It was his first job out of residency, and perhaps he was naïve. Did the senior urologists take too much advantage of him?
Dr. P, 32, was a new graduate from a respected urological residency program. He was considered well-trained, but not a star, in the field of general urology. His first position was with a multispecialty clinic, where he worked with several other urologists. It was malpractice insurance coverage after he left the clinic’s employment, so-called “tail coverage,” that resulted in a lawsuit.
Before he got the job, Dr. P had interviewed several times, driving up with his family to the clinic from where he was training. At the last interview, he was made a healthy job offer of $120,000 for the first year, with the prospect of renewal and an increase after that. He was presented with a “standard contract” for one year’s employment written by the clinic’s own lawyers. Without too much thought, he signed it. He did, however, check the salary figure, which was correct. It turned out to be the only thing in the whole contract in his favor.
Working on weekends
Dr. P had a mixed year. While the patients liked him, he found that the call burden was unequally distributed, with many of the weekends and holidays coming his way. Since he had a young family, he began to resent the situation a month into his contract.
Nevertheless, he worked hard during the year, and became friends with several of the other staff clinicians who also practiced on salary. They made cryptic references to his predecessors, who they said followed the trend “work them to death, then kick ’em out,” a reference to the one-year tenure of many junior associates in urology and other specialties.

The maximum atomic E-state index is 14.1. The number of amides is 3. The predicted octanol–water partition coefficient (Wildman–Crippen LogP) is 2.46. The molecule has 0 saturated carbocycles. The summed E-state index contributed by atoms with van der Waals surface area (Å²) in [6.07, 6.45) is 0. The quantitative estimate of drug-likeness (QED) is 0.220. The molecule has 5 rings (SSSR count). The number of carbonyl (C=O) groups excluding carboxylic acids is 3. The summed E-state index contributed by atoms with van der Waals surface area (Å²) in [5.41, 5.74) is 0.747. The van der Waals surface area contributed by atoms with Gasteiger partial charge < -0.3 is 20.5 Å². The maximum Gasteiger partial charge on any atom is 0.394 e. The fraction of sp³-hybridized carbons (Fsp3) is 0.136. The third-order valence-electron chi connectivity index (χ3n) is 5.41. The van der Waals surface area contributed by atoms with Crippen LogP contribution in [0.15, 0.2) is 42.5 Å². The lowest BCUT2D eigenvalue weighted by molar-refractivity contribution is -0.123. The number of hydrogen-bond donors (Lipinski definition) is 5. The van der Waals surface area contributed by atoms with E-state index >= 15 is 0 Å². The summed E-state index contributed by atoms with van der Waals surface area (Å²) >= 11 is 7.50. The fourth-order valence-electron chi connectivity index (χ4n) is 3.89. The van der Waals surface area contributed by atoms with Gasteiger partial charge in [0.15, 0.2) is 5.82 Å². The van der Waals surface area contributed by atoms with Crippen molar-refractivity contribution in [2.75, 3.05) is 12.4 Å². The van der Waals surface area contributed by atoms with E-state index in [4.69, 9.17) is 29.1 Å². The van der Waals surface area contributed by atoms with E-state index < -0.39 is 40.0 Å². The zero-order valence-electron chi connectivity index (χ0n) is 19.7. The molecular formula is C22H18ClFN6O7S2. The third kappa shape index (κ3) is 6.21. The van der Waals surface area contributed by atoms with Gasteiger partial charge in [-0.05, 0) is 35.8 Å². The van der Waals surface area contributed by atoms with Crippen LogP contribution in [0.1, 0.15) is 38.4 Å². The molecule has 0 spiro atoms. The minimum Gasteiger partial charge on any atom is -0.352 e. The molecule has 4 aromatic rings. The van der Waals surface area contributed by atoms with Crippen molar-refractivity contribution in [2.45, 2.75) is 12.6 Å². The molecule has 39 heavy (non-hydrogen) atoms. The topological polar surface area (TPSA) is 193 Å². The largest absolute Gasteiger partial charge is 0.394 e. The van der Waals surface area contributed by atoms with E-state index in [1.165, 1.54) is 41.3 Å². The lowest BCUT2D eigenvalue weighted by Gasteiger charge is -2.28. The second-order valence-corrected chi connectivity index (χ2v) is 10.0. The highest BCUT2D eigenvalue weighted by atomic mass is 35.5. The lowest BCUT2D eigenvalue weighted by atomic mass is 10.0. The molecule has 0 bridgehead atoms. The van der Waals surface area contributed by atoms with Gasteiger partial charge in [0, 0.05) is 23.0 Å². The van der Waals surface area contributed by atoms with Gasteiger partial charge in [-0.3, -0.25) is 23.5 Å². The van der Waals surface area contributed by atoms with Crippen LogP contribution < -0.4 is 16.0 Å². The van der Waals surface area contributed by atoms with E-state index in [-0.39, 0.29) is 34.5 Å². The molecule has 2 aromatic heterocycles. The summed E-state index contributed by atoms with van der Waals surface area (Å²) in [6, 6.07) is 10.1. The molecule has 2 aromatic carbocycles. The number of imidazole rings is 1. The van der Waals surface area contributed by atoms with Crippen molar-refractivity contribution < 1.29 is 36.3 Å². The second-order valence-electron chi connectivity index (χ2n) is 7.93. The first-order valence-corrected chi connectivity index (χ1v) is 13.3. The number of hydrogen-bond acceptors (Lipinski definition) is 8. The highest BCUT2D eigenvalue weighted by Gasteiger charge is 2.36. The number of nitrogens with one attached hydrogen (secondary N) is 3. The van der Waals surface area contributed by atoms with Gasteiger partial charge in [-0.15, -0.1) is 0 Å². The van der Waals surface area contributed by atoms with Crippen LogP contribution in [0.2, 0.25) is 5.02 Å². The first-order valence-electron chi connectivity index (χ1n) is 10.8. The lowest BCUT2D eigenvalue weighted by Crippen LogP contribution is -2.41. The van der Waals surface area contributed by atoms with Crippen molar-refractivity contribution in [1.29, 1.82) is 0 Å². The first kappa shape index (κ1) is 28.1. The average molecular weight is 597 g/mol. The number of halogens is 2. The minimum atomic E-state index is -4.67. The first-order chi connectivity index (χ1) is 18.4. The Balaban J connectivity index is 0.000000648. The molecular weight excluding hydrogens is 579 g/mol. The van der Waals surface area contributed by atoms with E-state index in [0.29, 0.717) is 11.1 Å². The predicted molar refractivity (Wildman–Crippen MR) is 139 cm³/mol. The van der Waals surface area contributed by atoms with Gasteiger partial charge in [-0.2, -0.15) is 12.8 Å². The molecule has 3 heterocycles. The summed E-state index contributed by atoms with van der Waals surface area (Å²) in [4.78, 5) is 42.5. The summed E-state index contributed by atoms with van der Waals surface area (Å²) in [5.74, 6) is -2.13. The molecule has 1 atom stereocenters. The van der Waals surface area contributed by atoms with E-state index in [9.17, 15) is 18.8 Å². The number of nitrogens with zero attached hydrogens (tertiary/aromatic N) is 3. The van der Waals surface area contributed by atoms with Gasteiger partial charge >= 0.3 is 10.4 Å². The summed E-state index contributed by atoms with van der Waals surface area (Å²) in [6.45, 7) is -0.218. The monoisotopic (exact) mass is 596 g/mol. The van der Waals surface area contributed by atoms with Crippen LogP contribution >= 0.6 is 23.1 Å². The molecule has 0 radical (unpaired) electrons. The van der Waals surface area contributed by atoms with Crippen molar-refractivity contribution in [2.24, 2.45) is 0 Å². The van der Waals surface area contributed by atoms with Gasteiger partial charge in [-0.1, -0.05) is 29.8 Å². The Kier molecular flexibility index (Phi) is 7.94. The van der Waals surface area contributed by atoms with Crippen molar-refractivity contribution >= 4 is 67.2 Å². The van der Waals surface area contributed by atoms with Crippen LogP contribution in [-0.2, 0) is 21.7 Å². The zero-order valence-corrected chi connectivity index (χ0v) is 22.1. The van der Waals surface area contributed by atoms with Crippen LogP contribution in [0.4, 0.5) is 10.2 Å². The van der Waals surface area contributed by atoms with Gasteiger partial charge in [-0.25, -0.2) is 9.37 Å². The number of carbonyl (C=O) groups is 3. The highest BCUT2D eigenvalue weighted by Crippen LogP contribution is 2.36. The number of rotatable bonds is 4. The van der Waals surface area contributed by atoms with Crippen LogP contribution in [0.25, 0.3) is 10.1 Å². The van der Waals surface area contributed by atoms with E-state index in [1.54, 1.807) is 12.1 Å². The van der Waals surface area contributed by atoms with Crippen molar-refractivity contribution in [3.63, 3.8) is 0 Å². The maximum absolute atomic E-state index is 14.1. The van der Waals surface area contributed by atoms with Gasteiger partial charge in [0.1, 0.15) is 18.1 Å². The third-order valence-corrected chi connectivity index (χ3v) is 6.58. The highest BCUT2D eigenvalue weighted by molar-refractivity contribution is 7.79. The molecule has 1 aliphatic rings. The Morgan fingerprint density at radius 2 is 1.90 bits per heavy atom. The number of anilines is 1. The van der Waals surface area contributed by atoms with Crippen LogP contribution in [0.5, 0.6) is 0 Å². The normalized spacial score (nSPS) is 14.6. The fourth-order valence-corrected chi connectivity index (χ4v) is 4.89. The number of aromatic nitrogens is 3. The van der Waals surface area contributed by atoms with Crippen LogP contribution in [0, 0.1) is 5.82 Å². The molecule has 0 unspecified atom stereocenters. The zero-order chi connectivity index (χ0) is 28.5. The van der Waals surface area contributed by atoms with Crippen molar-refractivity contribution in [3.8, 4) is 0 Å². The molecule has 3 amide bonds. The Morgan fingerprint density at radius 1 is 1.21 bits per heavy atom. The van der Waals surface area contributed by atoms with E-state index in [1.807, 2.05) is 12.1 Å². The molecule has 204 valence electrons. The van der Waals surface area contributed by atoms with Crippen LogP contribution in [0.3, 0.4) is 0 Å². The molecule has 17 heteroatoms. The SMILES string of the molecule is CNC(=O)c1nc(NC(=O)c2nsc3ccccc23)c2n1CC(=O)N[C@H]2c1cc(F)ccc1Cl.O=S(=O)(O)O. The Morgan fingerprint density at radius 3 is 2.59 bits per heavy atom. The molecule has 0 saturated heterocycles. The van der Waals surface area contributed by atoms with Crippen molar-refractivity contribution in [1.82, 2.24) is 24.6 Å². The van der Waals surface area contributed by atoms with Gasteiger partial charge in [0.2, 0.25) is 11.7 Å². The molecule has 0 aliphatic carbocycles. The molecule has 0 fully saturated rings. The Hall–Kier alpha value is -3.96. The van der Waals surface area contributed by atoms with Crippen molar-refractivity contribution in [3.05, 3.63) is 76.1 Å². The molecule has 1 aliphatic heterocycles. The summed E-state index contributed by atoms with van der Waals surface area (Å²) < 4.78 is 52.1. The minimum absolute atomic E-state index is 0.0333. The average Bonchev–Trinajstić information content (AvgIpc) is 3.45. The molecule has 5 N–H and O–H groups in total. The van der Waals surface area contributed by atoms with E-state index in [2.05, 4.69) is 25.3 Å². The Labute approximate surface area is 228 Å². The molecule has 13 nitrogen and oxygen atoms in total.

Dr. P grew nervous as the time approached to renew his contract, and finally the day came. It was a Monday morning, and he had worked the previous weekend, taking call as usual. The chief of urology called him into his office, and broke the news to him that he would not be renewing his contract. Dr. P was disappointed, but not surprised.
The next piece of news, however, came as a shock. The chief explained that because his contract would be terminated, he would be required to purchase tail liability insurance to cover the clinic for claims made after he left. “Read the contract for yourself,” the chief urged him. “You’ll see what I’m talking about.”
Later, Dr. P did just that, finding a clause that read, “Should either party terminate the employment agreement, the employee will be responsible for purchasing the ‘tail’ of the liability insurance policy.” He felt embarrassed that he had not noticed this provision before. He consulted a business lawyer, who told him: “We’ll fight it. Give me a retainer of $15,000.
If we win, we might get compensated for the fee.”
Dr. P hired the lawyer to pressure the clinic but not file suit. When his contract expired and he moved to a new location, he re-fused to buy tail coverage. Then came another shock: When the clinic sent his final paycheck, for $10,000 less taxes, $9,000 had been deducted for tail coverage. His lawyer was adamant: “We must file a lawsuit to get that money back. Give me another $5,000.” Dr. P complied. A week later the lawyer filed suit in the lower trial court.